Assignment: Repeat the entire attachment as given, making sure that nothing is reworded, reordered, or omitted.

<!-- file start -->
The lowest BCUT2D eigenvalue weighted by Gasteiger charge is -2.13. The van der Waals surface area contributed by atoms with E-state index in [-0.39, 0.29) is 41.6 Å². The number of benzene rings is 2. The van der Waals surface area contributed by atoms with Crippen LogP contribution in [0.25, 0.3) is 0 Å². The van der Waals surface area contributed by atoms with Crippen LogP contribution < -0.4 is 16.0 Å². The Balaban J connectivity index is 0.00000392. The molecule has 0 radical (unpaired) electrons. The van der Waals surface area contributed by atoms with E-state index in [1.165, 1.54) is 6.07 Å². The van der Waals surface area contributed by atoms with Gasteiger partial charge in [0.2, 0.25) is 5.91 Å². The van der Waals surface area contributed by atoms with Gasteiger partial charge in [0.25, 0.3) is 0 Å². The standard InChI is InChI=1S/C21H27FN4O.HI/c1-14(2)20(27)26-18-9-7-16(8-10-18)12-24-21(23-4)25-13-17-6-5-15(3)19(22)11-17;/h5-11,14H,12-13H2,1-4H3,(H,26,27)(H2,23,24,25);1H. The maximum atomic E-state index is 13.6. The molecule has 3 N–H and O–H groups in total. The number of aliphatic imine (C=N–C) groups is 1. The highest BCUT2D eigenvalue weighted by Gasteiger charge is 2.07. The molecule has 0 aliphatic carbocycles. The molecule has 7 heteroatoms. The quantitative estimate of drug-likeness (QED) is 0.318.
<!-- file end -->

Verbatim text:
The lowest BCUT2D eigenvalue weighted by Gasteiger charge is -2.13. The van der Waals surface area contributed by atoms with E-state index in [-0.39, 0.29) is 41.6 Å². The number of benzene rings is 2. The van der Waals surface area contributed by atoms with Crippen LogP contribution in [0.25, 0.3) is 0 Å². The van der Waals surface area contributed by atoms with Crippen LogP contribution < -0.4 is 16.0 Å². The Balaban J connectivity index is 0.00000392. The molecule has 0 radical (unpaired) electrons. The van der Waals surface area contributed by atoms with E-state index in [1.165, 1.54) is 6.07 Å². The van der Waals surface area contributed by atoms with Gasteiger partial charge in [0.2, 0.25) is 5.91 Å². The van der Waals surface area contributed by atoms with Gasteiger partial charge in [0.25, 0.3) is 0 Å². The standard InChI is InChI=1S/C21H27FN4O.HI/c1-14(2)20(27)26-18-9-7-16(8-10-18)12-24-21(23-4)25-13-17-6-5-15(3)19(22)11-17;/h5-11,14H,12-13H2,1-4H3,(H,26,27)(H2,23,24,25);1H. The maximum atomic E-state index is 13.6. The molecule has 3 N–H and O–H groups in total. The number of aliphatic imine (C=N–C) groups is 1. The highest BCUT2D eigenvalue weighted by Gasteiger charge is 2.07. The molecule has 0 aliphatic carbocycles. The molecule has 7 heteroatoms. The quantitative estimate of drug-likeness (QED) is 0.318.